What is the I/O Blender and why does it matter to the channel?


As most partners involved in the data industry already know, I/O is the computing term for describing input/output. It has become a commonly used phrase for describing performance levels.

It’s also becoming clear to the channel that virtualised applications are now the norm, and traditional storage is 20 years overdue for a shakeup.

The mismatch between a dynamic virtualised environment and traditional storage products has caused an I/O Blender effect forcing enterprises to be bound by tedious, blind solutions that don’t address the most important needs of IT – visibility into, and control of, the dynamic nature of data in a virtualised world. Picture what the contents of a blender look like when you push the pulse button.

The contents are mixed up and jumping around, hardly resembling what was there before. I/O is no longer predictable. Rather, it looks like it has gone through an I/O Blender. But how has this happened?

Today, many businesses rely on virtual machines to run critical databases, enterprise applications, private clouds and host thousands of desktop computers and mobile devices. When any of these processes fail to perform well, the business also fails, reaffirming the importance of having visibility and control over virtual environments. This is a huge issue, which can effect any organisation, and channel partners need to work closely with customers to first understand their IT environment, then maximise performance.

The I/O Blender Effect

The I/O Blender effect can impact a number of infrastructure components and can have a negative impact on a customer’s system performance. Such as: Insufficient controller cache, as concurrent access to the same resources can overwhelm controller caches and result in degraded performance with added read/write latencies.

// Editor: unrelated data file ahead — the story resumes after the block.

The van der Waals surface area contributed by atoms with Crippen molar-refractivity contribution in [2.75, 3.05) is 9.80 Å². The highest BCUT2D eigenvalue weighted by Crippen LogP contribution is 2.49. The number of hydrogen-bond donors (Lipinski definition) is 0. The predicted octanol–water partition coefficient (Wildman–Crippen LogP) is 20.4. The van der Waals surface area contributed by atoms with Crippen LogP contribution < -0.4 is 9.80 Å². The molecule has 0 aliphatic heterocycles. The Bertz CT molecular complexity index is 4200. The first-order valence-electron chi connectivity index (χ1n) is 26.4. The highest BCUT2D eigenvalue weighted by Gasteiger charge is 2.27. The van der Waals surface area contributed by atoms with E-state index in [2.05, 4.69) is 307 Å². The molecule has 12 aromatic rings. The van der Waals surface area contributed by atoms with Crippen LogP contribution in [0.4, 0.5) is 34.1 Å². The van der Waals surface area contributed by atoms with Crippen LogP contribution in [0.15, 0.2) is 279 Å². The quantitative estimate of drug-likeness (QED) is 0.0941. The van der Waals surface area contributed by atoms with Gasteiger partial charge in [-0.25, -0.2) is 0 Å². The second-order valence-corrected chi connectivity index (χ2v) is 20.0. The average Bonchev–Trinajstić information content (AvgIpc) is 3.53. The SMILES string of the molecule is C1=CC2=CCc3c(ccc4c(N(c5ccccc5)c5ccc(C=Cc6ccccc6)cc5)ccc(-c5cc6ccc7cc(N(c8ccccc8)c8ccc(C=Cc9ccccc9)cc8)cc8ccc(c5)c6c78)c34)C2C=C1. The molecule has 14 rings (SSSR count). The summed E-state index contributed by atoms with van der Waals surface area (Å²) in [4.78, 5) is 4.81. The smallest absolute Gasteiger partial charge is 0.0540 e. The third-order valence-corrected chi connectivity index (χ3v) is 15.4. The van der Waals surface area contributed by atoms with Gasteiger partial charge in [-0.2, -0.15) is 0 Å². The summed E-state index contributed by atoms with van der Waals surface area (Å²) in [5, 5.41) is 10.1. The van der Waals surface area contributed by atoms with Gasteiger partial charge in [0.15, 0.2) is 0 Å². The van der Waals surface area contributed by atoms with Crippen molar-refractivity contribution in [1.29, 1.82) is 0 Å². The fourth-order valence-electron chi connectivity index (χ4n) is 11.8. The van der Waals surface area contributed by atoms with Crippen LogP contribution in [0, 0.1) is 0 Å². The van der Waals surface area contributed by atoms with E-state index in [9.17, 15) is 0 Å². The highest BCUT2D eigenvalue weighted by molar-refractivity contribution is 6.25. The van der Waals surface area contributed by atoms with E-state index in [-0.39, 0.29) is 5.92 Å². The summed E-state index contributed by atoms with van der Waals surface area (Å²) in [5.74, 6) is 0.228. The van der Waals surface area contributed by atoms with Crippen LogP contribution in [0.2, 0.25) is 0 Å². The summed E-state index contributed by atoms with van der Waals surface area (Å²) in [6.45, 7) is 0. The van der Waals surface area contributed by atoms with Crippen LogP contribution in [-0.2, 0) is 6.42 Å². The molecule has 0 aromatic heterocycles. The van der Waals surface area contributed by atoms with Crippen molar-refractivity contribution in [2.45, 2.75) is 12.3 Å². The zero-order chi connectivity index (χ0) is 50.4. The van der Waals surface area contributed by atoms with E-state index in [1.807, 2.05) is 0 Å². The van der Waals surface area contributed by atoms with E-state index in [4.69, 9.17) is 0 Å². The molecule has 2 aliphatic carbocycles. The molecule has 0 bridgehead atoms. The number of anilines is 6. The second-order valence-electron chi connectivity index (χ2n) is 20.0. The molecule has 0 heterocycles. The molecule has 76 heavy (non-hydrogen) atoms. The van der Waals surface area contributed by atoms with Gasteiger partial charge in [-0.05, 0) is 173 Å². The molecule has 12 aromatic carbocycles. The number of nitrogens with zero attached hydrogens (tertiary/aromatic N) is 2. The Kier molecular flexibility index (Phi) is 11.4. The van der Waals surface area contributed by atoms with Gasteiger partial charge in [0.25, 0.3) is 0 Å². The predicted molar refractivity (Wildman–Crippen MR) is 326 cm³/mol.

Read/write scheduling in arrays, depending on the disk configuration and array configuration, scheduling and performing these operations can have a significant impact on performance – especially if large amounts of requests from disparate systems are realised.

VMDK file locking in block storage, the hypervisor spends much time and effort locking and unlocking files which can take a heavy toll on SAN and environmental performance and LUN Alignment, a condition exists wherein the block sizes of the OS do not match (by some factor) with the block sizes on SAN storage. This LUN misalignment can have serious impact on performance.

Tackling the I/O Blender Effect

By now it is clear that virtualisation is only going to continue to grow in enterprise environments. The channel needs to be ready to tackle the effects of the I/O blender. There are several steps customers can take to do this:

  • Adjust organisation of VMs for like workloads: This may involve different SAN configurations to ensure like-workloads are organised rather than providing a single array of disks. Like workloads are more predictable and can be planned for.
  • Utilise storage offloading functions: Hypervisor vendors have been working hard with storage vendors to offload many storage functions from the hypervisor to the storage controllers. This allows the storage system to more efficiently handle the operation, reduces pressure on the hypervisor and helps reduce congestion on any storage connections (local, fibre or network).
  • Understand the workload: Understanding the workload will help system admins and storage admins ensure proper grouping of like-workload types. Being able to proactively plan where workloads are going to be placed will ensure optimal performance will be maintained and identification of capacity constraints BEFORE they occur.
  • Expand and extend storage systems: Being able to expand a storage system in some fashion ensures the decisions you make now can be adapted, adjusted and enhanced to meet the needs of today and tomorrow.
  • Utilise up-to-date infrastructure: The I/O Blender effect has a way of highlighting the bottlenecks in your virtualisation environment. By staying up to date with infrastructure technologies, the bottlenecks can be reduced or eliminated.

While virtualisation brought efficiency and simplicity to the compute side, it has only made things worse for storage. Utilising “smart storage” that sees, learns and adapts not only helps channel partners and their customers to effectively manage the virtual environment, but also provides more efficiency and productivity to the businesses overall.